You may have heard of the term "Title Insurance", but what exactly is it? NYC attorney Keith A. Schuman of Schuman & Associates LLC sheds some light on the term.
Title Insurance provides the Purchaser of real property with protection against financial loss if a defect is found in the title to property after closing. When a condominium unit or single-family residence is purchased, the Purchaser should receive full and unencumbered legal ownership (title) of the property. On occasion, there may exist a mistake in a prior deed in the chain of ownership, or a mortgage or other lien that may give a third party a valid legal claim against the property. Title insurance provides a safety net around the property by protecting the Purchaser against, among other things, the following hidden risks which may not be discovered in a routine title search:
1. Errors: incorrect information contained in deeds, mortgages, or other public records.
2. Liens: claims against the property or the seller that become the new owner’s responsibility after the sale, such as unpaid mortgages, water and sewer charges, real estate taxes and bills owed to contractors or other creditors.
3. Claims to Ownership: such as a claim to a marital interest in the property by the spouse of a former owner or by the child of a former owner who was not mentioned in his or her parent’s will.
4. Invalid Deeds: for example, a transfer by a previous seller who did not actually own the property.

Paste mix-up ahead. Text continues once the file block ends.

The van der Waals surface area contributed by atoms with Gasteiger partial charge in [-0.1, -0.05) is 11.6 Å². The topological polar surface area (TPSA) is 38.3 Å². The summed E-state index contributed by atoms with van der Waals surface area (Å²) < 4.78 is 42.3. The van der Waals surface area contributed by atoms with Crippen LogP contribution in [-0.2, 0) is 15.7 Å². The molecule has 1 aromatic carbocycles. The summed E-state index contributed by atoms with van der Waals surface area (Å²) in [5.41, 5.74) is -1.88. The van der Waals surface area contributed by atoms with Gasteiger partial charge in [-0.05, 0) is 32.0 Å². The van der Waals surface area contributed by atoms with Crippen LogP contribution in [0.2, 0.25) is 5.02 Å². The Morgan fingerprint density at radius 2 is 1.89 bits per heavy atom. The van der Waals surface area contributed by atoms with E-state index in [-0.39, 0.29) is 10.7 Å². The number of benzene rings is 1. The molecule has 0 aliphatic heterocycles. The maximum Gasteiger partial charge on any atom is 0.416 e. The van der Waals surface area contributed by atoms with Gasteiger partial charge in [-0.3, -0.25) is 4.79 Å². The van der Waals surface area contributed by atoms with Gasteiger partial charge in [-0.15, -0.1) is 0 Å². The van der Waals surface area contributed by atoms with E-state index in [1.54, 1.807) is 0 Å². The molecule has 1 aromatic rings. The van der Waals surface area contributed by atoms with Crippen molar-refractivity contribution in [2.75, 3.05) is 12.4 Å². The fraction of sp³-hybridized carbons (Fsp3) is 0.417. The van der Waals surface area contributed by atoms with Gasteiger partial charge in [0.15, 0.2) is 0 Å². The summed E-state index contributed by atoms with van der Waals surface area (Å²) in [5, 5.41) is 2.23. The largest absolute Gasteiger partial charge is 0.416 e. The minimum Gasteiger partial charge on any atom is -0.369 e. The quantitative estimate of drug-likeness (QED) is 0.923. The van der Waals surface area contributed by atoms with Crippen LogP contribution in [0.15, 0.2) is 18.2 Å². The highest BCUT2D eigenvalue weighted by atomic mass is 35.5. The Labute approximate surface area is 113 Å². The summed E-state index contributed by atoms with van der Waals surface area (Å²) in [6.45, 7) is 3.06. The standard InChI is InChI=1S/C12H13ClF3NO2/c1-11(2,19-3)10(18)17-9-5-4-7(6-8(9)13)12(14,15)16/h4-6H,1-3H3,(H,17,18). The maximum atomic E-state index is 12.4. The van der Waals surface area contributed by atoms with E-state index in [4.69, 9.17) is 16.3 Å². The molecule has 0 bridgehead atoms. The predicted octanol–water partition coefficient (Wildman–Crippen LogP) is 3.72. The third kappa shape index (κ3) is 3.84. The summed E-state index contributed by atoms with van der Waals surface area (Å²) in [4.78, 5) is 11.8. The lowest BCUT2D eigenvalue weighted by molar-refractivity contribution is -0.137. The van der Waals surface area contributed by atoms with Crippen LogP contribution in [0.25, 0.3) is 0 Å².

The Title Search or Title Report is the first step in obtaining title insurance. It is a detailed examination of the historical records of the property that includes prior deeds, tax records and civil and probate court records. The purpose of the title search is to verify the seller’s right to transfer ownership of the property, to discover any claims, errors, assessments, debts, or other burdens or restrictions on the property. Based on the results of the title search, the title insurance company usually issues a title commitment (also known as a binder) that includes the following:
1. A summary of the condition of the title, including title defects and liens
2. Conditions to be met in order for the title insurance company to insure the proposed transaction, and
3. An Agreement to issue a title insurance policy upon payment of the one-time premium by the Purchaser.
At the closing of title, ownership of the property is transferred, the Purchaser pays a one-time title insurance premium, the insurance policy is issued, and title coverage begins to protect the Purchaser for as long as the Purchaser owns the property.
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